As we begin this series, the definitions might seem a bit pendantic, but even these will start to get rather interesting. Anything really worthwhile takes some effort, right? Bear with these first posts! Our first word to describe is continence, which can have a spiritual sense to it, however physical is seems.
Continence — from continentia and continere, means to contain. In its most graphic sense, this refers to the proper containment of sexual behavior, but not at all to the repression of untoward sexual behavior (which is always evil, for mere repression fails to correct problems). Continent or incontinent sexual behavior is open to the understanding that one who is continent or contained enjoys a lively peace of soul in that, by grace, he is contained in God. One will sometimes read the phrase perpetual continence as referring to the result of undertaking a promise or vow of chastity, so that the application of the word refers to not getting married and having children. When understood with the nexus virtutum in the Thomistic sense, continence, in reference to temperance, can be said to be a virtue. John Paul II speaks of the “imperative of self-control,” bringing one to “the necessity of immediate continence and of habitual temperance” (27 Oct and 4 Nov, 1984). Biblically, priests who are incontinent deserve death, such as Hophni and Phinehas, the ever so truly evil sons of Eli, who spent their priesthood raping the women at the entrance of the temple (1 Samuel 2,22).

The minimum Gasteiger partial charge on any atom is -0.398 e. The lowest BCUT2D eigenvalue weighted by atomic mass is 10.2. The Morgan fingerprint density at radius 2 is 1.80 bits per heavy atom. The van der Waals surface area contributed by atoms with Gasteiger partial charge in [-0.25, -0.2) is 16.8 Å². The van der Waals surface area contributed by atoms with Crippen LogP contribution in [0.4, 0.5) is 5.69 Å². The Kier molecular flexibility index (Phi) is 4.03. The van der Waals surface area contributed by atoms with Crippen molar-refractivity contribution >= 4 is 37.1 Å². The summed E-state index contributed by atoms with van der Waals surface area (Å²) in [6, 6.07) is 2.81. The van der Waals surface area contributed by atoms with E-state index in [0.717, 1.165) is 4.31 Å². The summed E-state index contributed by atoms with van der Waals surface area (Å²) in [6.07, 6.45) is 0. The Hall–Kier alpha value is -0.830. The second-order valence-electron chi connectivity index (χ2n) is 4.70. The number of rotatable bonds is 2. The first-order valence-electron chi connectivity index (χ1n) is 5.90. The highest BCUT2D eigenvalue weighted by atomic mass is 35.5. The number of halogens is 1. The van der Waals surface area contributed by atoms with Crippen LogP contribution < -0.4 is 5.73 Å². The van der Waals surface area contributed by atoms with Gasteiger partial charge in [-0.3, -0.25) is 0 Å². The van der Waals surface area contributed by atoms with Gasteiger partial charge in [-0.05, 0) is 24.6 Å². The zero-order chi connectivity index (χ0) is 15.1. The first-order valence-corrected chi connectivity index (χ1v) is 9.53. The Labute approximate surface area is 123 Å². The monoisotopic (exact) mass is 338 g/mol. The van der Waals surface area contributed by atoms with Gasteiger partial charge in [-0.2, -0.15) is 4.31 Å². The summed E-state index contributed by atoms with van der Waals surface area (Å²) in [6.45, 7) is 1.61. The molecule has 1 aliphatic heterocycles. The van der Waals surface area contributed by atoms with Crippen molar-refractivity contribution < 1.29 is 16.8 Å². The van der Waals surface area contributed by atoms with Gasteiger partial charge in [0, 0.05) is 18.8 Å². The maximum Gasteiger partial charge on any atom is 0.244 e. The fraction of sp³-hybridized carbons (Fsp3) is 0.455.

O.K. That description of continence might bring up more questions. And that’s not bad. We’ll get to at least some of those questions as the series continues in some ten or twenty posts down the line, please God.